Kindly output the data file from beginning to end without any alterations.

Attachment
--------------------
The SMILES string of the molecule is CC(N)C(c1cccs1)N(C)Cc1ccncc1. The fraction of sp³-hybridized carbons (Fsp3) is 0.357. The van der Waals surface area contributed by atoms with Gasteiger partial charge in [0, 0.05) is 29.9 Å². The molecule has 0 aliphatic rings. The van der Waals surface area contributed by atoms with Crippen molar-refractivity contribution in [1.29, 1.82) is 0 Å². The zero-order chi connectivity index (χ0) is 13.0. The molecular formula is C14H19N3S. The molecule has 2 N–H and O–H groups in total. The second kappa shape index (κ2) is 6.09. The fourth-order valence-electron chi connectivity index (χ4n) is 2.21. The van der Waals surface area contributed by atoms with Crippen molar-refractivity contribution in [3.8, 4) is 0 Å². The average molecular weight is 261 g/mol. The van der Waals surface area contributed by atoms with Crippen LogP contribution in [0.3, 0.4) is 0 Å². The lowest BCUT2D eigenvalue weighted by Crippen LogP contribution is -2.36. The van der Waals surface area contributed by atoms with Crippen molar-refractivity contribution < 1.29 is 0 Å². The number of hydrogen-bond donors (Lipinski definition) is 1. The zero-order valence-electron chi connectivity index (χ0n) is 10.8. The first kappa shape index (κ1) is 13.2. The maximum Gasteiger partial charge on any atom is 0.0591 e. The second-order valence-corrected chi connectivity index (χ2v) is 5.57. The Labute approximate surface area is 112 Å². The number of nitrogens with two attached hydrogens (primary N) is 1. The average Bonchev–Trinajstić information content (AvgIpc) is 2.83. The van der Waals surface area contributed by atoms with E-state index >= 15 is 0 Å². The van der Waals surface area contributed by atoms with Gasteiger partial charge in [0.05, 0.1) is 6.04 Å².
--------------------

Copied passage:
The SMILES string of the molecule is CC(N)C(c1cccs1)N(C)Cc1ccncc1. The fraction of sp³-hybridized carbons (Fsp3) is 0.357. The van der Waals surface area contributed by atoms with Gasteiger partial charge in [0, 0.05) is 29.9 Å². The molecule has 0 aliphatic rings. The van der Waals surface area contributed by atoms with Crippen molar-refractivity contribution in [1.29, 1.82) is 0 Å². The zero-order chi connectivity index (χ0) is 13.0. The molecular formula is C14H19N3S. The molecule has 2 N–H and O–H groups in total. The second kappa shape index (κ2) is 6.09. The fourth-order valence-electron chi connectivity index (χ4n) is 2.21. The van der Waals surface area contributed by atoms with Crippen molar-refractivity contribution in [3.8, 4) is 0 Å². The average molecular weight is 261 g/mol. The van der Waals surface area contributed by atoms with Crippen LogP contribution in [0.3, 0.4) is 0 Å². The lowest BCUT2D eigenvalue weighted by Crippen LogP contribution is -2.36. The van der Waals surface area contributed by atoms with Crippen molar-refractivity contribution < 1.29 is 0 Å². The number of hydrogen-bond donors (Lipinski definition) is 1. The zero-order valence-electron chi connectivity index (χ0n) is 10.8. The first kappa shape index (κ1) is 13.2. The maximum Gasteiger partial charge on any atom is 0.0591 e. The second-order valence-corrected chi connectivity index (χ2v) is 5.57. The Labute approximate surface area is 112 Å². The number of nitrogens with two attached hydrogens (primary N) is 1. The average Bonchev–Trinajstić information content (AvgIpc) is 2.83. The van der Waals surface area contributed by atoms with E-state index >= 15 is 0 Å². The van der Waals surface area contributed by atoms with Gasteiger partial charge in [0.05, 0.1) is 6.04 Å².